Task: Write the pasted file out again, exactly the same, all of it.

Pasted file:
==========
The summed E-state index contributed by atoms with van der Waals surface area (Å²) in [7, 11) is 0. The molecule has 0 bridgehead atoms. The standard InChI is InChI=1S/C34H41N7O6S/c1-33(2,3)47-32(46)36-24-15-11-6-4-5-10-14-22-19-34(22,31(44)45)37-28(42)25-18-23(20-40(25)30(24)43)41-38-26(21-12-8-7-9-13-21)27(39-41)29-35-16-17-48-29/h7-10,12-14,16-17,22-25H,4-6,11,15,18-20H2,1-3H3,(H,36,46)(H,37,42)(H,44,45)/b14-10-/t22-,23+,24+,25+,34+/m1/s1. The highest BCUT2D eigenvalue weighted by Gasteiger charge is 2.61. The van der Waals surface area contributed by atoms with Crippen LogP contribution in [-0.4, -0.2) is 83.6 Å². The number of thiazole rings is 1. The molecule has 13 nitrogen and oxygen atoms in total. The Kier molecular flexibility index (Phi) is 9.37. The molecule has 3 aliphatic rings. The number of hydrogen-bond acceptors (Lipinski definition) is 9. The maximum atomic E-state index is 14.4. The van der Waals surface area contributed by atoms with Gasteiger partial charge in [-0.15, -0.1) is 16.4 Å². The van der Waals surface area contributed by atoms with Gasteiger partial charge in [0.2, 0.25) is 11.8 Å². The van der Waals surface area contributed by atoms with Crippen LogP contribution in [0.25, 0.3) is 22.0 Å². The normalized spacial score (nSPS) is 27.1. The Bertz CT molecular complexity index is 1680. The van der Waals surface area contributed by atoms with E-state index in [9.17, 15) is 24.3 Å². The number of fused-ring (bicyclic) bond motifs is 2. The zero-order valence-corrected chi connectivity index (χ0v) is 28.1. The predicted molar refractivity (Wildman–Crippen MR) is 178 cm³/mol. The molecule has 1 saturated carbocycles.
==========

The summed E-state index contributed by atoms with van der Waals surface area (Å²) in [7, 11) is 0. The molecule has 0 bridgehead atoms. The standard InChI is InChI=1S/C34H41N7O6S/c1-33(2,3)47-32(46)36-24-15-11-6-4-5-10-14-22-19-34(22,31(44)45)37-28(42)25-18-23(20-40(25)30(24)43)41-38-26(21-12-8-7-9-13-21)27(39-41)29-35-16-17-48-29/h7-10,12-14,16-17,22-25H,4-6,11,15,18-20H2,1-3H3,(H,36,46)(H,37,42)(H,44,45)/b14-10-/t22-,23+,24+,25+,34+/m1/s1. The highest BCUT2D eigenvalue weighted by Gasteiger charge is 2.61. The van der Waals surface area contributed by atoms with Crippen LogP contribution in [-0.4, -0.2) is 83.6 Å². The number of thiazole rings is 1. The molecule has 13 nitrogen and oxygen atoms in total. The Kier molecular flexibility index (Phi) is 9.37. The molecule has 3 aliphatic rings. The number of hydrogen-bond acceptors (Lipinski definition) is 9. The maximum atomic E-state index is 14.4. The van der Waals surface area contributed by atoms with Gasteiger partial charge in [-0.15, -0.1) is 16.4 Å². The van der Waals surface area contributed by atoms with Gasteiger partial charge in [0.2, 0.25) is 11.8 Å². The van der Waals surface area contributed by atoms with Crippen LogP contribution in [0.25, 0.3) is 22.0 Å². The normalized spacial score (nSPS) is 27.1. The Bertz CT molecular complexity index is 1680. The van der Waals surface area contributed by atoms with E-state index in [9.17, 15) is 24.3 Å². The number of fused-ring (bicyclic) bond motifs is 2. The zero-order valence-corrected chi connectivity index (χ0v) is 28.1. The predicted molar refractivity (Wildman–Crippen MR) is 178 cm³/mol. The molecule has 1 saturated carbocycles.